The Excessive Effects of Staying Trim

MadonnaJodie Marsh, Madonna, Janice Dickinson and now, newest recruit Sarah Harding show us why we shouldn’t over-do it when it comes to exercise, and why their new lifestyle is giving us a guilt-free pass to justifiably laze on the sofa with any takeaway of our choice.


Making dens when I was a child was probably one of the most memorable parts of my childhood. Like clockwork every Saturday, as my mum would begin vacuuming, I’d cajole the seat cushions from their places and begin my base of fortitude. The chest of drawers were my walls and the curtains were the roof. I would sit for hours, just chilling out in there like the odd simpleton that I am, my groovy new Walkman playing a selection of about six songs before I needed to change CDs – ahh, the unadvanced time that was the 90s. And then I’d come out into the light again, and everything was how it was before, and that was it again for another week. But the point behind this rather pointless seeming anecdote is that it was a safe place, a hovel of control that I could craft and discern to suit my needs. And, in finishing at the gym the other day, it was a similar feeling of exultation.


To most, the gym is a frightening concept… the idea of working out, sitting on equipment inhabiting puddles of recycled sweat, finding the motivation to not sit in the corner, clutching your ankles, with a Curly-Wurly silkily dangling from your great gob, whilst simultaneously screaming through the mush ‘I AM NOT AN ANIMAL’. But to others, it is a place of security. One that becomes a part of daily routine that becomes almost as second nature as reading the newspaper over a cup of tea in the morning. Nowadays it’s difficult to find anyone who doesn’t have a gym membership, or find a man that doesn’t down powdered protein shakes like a snorting, guffawing battery hen. We are a nation obsessed with health, how we look, how we are perceived and how we perceive ourselves. We seek happiness within ourselves and, if that’s not quite up to scratch, seek solace in the gym for a newer, happier You. But with everything, to be ‘in moderation’ is key. See that big galumphing blokey over there, arms so pumped he walks like he’s holding an invisible rubber dinghy? See that woman with the neck muscles that seem to cry out everytime she gulps? Yes, these are the people we have become accustomed to, all because of that one fine station of solicitude. And, with any rising epidemic, a crazed crop of celebrities have done a damned good job of leading the way. And, with anything entirely unnecessary, Madonna is the acclaimed front runner.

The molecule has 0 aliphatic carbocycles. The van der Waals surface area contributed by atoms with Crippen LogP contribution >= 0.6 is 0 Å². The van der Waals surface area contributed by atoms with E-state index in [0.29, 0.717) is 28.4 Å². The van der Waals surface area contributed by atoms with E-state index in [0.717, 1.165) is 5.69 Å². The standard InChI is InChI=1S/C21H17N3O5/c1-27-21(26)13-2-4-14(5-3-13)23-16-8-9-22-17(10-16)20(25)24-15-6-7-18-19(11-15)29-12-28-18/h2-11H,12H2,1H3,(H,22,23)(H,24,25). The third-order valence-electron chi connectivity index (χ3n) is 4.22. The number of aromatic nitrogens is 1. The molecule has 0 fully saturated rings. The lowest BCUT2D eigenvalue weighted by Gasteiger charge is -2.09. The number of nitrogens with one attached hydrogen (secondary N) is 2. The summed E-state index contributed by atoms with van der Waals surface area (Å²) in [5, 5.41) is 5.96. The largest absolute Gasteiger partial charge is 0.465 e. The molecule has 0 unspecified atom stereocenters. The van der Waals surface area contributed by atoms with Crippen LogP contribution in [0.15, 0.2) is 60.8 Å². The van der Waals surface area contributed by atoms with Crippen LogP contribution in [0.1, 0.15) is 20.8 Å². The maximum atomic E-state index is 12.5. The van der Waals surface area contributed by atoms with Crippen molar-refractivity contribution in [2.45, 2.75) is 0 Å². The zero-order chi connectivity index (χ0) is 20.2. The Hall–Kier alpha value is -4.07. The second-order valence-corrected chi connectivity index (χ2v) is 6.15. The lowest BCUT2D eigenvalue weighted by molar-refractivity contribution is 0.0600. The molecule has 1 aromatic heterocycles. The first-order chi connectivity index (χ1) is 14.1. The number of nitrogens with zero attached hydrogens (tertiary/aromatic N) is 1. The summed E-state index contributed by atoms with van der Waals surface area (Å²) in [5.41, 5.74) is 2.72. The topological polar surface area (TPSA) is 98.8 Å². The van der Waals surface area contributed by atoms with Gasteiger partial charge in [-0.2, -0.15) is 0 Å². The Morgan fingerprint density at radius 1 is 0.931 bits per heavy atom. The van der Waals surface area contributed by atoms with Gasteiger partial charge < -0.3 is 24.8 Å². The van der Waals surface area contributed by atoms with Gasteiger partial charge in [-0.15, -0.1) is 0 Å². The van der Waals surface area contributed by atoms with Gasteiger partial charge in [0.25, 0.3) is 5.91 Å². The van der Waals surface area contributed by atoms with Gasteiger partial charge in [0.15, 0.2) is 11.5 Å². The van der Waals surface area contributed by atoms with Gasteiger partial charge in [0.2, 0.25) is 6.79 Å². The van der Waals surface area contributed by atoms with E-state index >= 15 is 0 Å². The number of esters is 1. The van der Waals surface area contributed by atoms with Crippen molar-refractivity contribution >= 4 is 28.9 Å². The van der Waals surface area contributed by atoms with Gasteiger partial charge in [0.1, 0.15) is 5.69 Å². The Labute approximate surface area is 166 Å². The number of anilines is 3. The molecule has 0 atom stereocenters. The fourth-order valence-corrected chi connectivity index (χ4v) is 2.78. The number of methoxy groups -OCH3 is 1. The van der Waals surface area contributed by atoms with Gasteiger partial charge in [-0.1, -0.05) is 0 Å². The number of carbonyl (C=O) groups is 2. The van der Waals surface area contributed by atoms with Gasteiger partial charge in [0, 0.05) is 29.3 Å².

Yes, as much as I’d love to ignore her presence, or whatever it is that she has left to account for – a spirit? Does she even still have a soul or is she just dust? – it is imperative she is drawn upon as the most extreme example. In keeping within the music industry, where appearance and a good physique are essential, Madonna probably thinks she’s just giving the music industry exactly what they want. But no. Not today, thanks. Take your depleting skin cells and walk away. Her muscular, yet paradoxically gaunt figure is something no youngster, yet 53 year-old, should ever work towards. And what makes it worse is how her influence is affecting the younger stars, as she passes the GAUNTlet – sorry, had to – onto women who are stealthily ruining themselves with over-exercising. One of these being the beautiful ex-Girls Aloud singer, Sarah Harding.


Sarah was the bubbly and brash blonde member who, from the looks of things, seemed to have the whole ‘looking good’ thing down. But in recent news, tabloids have stated how she has become obsessed with the gym, with the line ‘gone too far’ cropping up time and time again. She has recently even spoke out about wanting to get as toned as Madonna, saying how all she wants is to have arms and abs like her idol, and with statements such as this it seems Sarah is in a state of great disillusion as to the implications of her new regime.


In a world where we are constantly flip-flopping between the new fashions and what’s good, what’s not, what’s too big, what’s too skinny, it seems no wonder we find it difficult to come to terms with what ‘in moderation’ ever means. Hopefully this is not a sustainable lifestyle for Sarah and that she sorts her head out sharpish, before she wakes up one day like a bag of leathery belts with a death wish. Let’s just hope, for her sake, that that day doesn’t come by any time soon.


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